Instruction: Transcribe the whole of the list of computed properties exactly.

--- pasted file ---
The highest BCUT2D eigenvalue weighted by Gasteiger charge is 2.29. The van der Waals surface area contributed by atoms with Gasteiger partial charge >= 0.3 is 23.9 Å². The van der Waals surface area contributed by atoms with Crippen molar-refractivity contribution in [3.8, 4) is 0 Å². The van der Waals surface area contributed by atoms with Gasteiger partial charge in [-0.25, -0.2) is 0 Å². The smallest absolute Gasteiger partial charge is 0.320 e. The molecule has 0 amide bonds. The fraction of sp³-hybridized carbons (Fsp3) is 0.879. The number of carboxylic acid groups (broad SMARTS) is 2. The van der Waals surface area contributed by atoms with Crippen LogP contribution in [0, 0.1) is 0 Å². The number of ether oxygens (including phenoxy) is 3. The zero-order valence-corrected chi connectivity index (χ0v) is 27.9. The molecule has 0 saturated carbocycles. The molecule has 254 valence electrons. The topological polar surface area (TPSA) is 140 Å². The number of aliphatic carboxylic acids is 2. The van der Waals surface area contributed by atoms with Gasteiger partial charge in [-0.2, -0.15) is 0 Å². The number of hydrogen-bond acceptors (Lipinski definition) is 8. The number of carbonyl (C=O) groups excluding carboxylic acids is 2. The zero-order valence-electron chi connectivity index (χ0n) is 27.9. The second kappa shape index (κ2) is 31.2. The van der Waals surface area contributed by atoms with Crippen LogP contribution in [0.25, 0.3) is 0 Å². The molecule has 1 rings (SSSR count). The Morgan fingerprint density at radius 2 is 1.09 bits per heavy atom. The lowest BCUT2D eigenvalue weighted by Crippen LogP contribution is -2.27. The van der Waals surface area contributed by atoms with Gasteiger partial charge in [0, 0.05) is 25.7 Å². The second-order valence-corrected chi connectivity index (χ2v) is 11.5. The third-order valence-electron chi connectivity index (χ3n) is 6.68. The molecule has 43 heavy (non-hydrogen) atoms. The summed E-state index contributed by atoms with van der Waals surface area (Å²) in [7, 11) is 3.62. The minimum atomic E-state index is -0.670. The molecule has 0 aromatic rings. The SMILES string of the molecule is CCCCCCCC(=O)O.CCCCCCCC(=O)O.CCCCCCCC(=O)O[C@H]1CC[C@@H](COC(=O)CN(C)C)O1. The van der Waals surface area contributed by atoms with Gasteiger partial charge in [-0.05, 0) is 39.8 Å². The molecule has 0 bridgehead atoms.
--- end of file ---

The highest BCUT2D eigenvalue weighted by Gasteiger charge is 2.29. The van der Waals surface area contributed by atoms with Gasteiger partial charge >= 0.3 is 23.9 Å². The van der Waals surface area contributed by atoms with Crippen molar-refractivity contribution in [3.8, 4) is 0 Å². The van der Waals surface area contributed by atoms with Gasteiger partial charge in [-0.25, -0.2) is 0 Å². The smallest absolute Gasteiger partial charge is 0.320 e. The molecule has 0 amide bonds. The fraction of sp³-hybridized carbons (Fsp3) is 0.879. The number of carboxylic acid groups (broad SMARTS) is 2. The van der Waals surface area contributed by atoms with Crippen LogP contribution in [0, 0.1) is 0 Å². The number of ether oxygens (including phenoxy) is 3. The zero-order valence-corrected chi connectivity index (χ0v) is 27.9. The molecule has 0 saturated carbocycles. The molecule has 254 valence electrons. The topological polar surface area (TPSA) is 140 Å². The number of aliphatic carboxylic acids is 2. The van der Waals surface area contributed by atoms with Gasteiger partial charge in [-0.2, -0.15) is 0 Å². The number of hydrogen-bond acceptors (Lipinski definition) is 8. The number of carbonyl (C=O) groups excluding carboxylic acids is 2. The zero-order valence-electron chi connectivity index (χ0n) is 27.9. The second kappa shape index (κ2) is 31.2. The van der Waals surface area contributed by atoms with Crippen LogP contribution in [0.25, 0.3) is 0 Å². The molecule has 1 rings (SSSR count). The Morgan fingerprint density at radius 2 is 1.09 bits per heavy atom. The lowest BCUT2D eigenvalue weighted by Crippen LogP contribution is -2.27. The van der Waals surface area contributed by atoms with Gasteiger partial charge in [0, 0.05) is 25.7 Å². The second-order valence-corrected chi connectivity index (χ2v) is 11.5. The third-order valence-electron chi connectivity index (χ3n) is 6.68. The molecule has 43 heavy (non-hydrogen) atoms. The summed E-state index contributed by atoms with van der Waals surface area (Å²) in [7, 11) is 3.62. The minimum atomic E-state index is -0.670. The molecule has 0 aromatic rings. The SMILES string of the molecule is CCCCCCCC(=O)O.CCCCCCCC(=O)O.CCCCCCCC(=O)O[C@H]1CC[C@@H](COC(=O)CN(C)C)O1. The van der Waals surface area contributed by atoms with Gasteiger partial charge in [-0.05, 0) is 39.8 Å². The molecule has 0 bridgehead atoms.